Fire sparked by shooting evacuates homes in Utah

Lisel Christiansen packs her van with her children Ellie, 4, Luci, 2, front, and Madelyn, 9, as they leave their home Friday in Eagle Mountain, Utah. Enlarge photo

Paul Fraughton/The Salt Lake Tribune

Lisel Christiansen packs her van with her children Ellie, 4, Luci, 2, front, and Madelyn, 9, as they leave their home Friday in Eagle Mountain, Utah.

SARATOGA SPRINGS, Utah Residents of at least 1,500 homes in northern Utah were being evacuated Friday after high winds kicked up a fire started by target shooters.

The near 4,000-acre blaze started Thursday near the Saratoga Springs landfill, about 40 miles south of Salt Lake City. High winds then helped fan the flames onto tinder-dry grasslands.

Authorities were initially worried as flames moved toward property owned by an explosives company. But as winds kicked up, the fire began moving toward Saratoga Springs, and crews began focusing on saving homes, said Jason Curry, a spokesman for the Utah Division of Forestry, Fire and State Lands.

On Friday, fire officials were calling in additional aircraft and extra ground crews.

Bureau of Land Management officials say they believe the blaze was caused when a bullet hit a rock and sparked the fire. This is the 20th target-shooting related fire this year in Utah, they said.

Curry said one firefighter had suffered minor burns, and no structural damage had been reported.

Utah County Sheriff Jim Tracy said he feared the fire could take down the areas power grid, shutting off electricity to up to 7,000 homes.

Several power poles and transformers ... up and down the fire lines have burned, Tracy said Friday evening. If the fire gets a couple more critical poles and drops that grid, wires down on the ground, it will black out this entire area.

A continued mix of hot, windy and extremely dry conditions has raised the fire danger across Utah and parts of Wyoming, Arizona, Nevada and Colorado.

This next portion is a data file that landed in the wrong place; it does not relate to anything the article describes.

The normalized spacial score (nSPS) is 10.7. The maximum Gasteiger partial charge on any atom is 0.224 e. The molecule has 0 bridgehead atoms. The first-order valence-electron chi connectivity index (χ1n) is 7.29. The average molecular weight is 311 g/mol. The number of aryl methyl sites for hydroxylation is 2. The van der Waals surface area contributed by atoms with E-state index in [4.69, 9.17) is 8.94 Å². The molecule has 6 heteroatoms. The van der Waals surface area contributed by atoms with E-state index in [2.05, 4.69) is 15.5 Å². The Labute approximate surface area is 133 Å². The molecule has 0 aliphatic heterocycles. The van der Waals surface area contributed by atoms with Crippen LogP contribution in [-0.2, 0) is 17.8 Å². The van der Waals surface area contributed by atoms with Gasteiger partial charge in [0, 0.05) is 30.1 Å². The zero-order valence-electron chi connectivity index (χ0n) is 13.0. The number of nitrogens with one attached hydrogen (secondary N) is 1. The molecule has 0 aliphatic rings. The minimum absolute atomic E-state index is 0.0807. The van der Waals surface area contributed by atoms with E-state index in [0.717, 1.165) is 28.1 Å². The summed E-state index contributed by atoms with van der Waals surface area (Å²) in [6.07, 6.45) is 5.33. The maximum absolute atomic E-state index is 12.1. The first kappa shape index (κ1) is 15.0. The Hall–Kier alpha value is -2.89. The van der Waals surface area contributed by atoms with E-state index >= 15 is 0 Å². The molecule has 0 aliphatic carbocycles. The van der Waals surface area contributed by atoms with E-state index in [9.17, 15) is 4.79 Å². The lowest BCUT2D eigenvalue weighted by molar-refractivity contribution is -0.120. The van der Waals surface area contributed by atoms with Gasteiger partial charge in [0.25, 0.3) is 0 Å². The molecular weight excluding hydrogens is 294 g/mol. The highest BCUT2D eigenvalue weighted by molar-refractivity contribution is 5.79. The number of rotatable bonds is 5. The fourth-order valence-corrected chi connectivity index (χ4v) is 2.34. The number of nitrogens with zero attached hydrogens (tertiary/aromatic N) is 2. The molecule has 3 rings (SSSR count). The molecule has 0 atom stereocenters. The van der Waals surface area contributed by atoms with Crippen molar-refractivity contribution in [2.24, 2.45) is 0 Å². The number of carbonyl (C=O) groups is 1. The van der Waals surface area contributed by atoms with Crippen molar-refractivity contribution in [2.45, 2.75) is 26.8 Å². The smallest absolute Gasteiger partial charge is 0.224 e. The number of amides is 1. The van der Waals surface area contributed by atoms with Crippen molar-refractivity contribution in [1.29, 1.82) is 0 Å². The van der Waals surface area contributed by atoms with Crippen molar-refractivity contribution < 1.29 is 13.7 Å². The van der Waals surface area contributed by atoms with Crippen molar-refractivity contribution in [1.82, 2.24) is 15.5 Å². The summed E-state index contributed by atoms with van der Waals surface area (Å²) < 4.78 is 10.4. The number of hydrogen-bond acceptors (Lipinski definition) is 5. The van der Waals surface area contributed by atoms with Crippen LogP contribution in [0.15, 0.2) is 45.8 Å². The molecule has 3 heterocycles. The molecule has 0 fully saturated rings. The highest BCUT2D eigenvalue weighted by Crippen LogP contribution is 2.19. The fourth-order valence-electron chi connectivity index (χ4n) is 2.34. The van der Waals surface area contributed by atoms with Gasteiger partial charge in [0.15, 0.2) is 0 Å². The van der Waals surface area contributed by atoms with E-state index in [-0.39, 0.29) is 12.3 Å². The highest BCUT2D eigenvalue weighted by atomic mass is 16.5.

At a wildfire burning on over 68,000 acres in northern Colorado, some homes were being evacuated Friday because of several spot fires started by winds outside the main fire. Some of those residents were evacuated after the fire flared up on Sunday and had only returned home Wednesday.

The mix of conditions that makes it easy for new fires to start and spread and cause existing fires to flare up is expected to last through today there.

The fire west of Fort Collins has now destroyed at least 191 homes. Its also blamed for the death of a woman found dead at her ranch.

Gov. John Hickenloopers office said Friday that the governor has signed executive orders releasing $6.2 million more in state disaster money to fight the fire and two others.

The northern Colorado fire will have $5 million more available, on top of $20 million made available by a previous order. The fire has qualified for 75 percent federal reimbursement for firefighting costs, Hickenloopers office said. A fire near Lake George will get $1 million, and the Stuart Hole fire in Larimer County will receive $200,000. The disaster money is coming partly from reserve funds.

Elsewhere:

In Colorado, heat and low humidity is also a concern at the 1,150-acre wildfire burning near Lake George, which is 57 percent contained. A fire burning for over a month near Pagosa Springs has grown by about 1,300 acres. Two ranches have been evacuated.

In Nevada, a wildfire that has charred nearly 12,000 acres of rugged terrain in northeast Nevada near the Utah line is 60 percent contained. It was started by a planned burn that escaped June 9.

In California, residents were allowed to return to homes and cabins near a 385-acre fire near Sequoia National Park, and firefighters fully contained the blaze Thursday. A body was found at the scene of a small brushfire in the San Fernando Valley and authorities were trying to determine whether it was dumped there.

In Wyoming, crews were preparing safety zones where firefighters can flee in case a wildfire that has scorched more than 4.5 square miles in Medicine Bow National Forest makes a run. Its 10 percent contained.

In New Mexico, a fire that has destroyed 242 homes and businesses, the largest in state history, has blackened 463 square miles in the Gila Wilderness and is 80 percent contained. Meanwhile, a 360-acre fire along the Rio Grande on the northern edge of Albuquerque was 50 percent contained. Nearby residents were on alert, but no one has been evacuated.

In Arizona, officials battling a wildfire in eastern Arizona say theyre prepared for high winds and low humidity. Firefighters have created containments lines around the community of Young and burned out fuel ahead of the fire. Crews are reinforcing those lines and patrolling for spot fires. The Poco Fire is nearly 12,000 acres and 25 percent contained. More than 740 people and several helicopters are fighting the fire.

In Hawaii, the largest wildfire of the season has scorched at least 5,200 acres on the Big Island.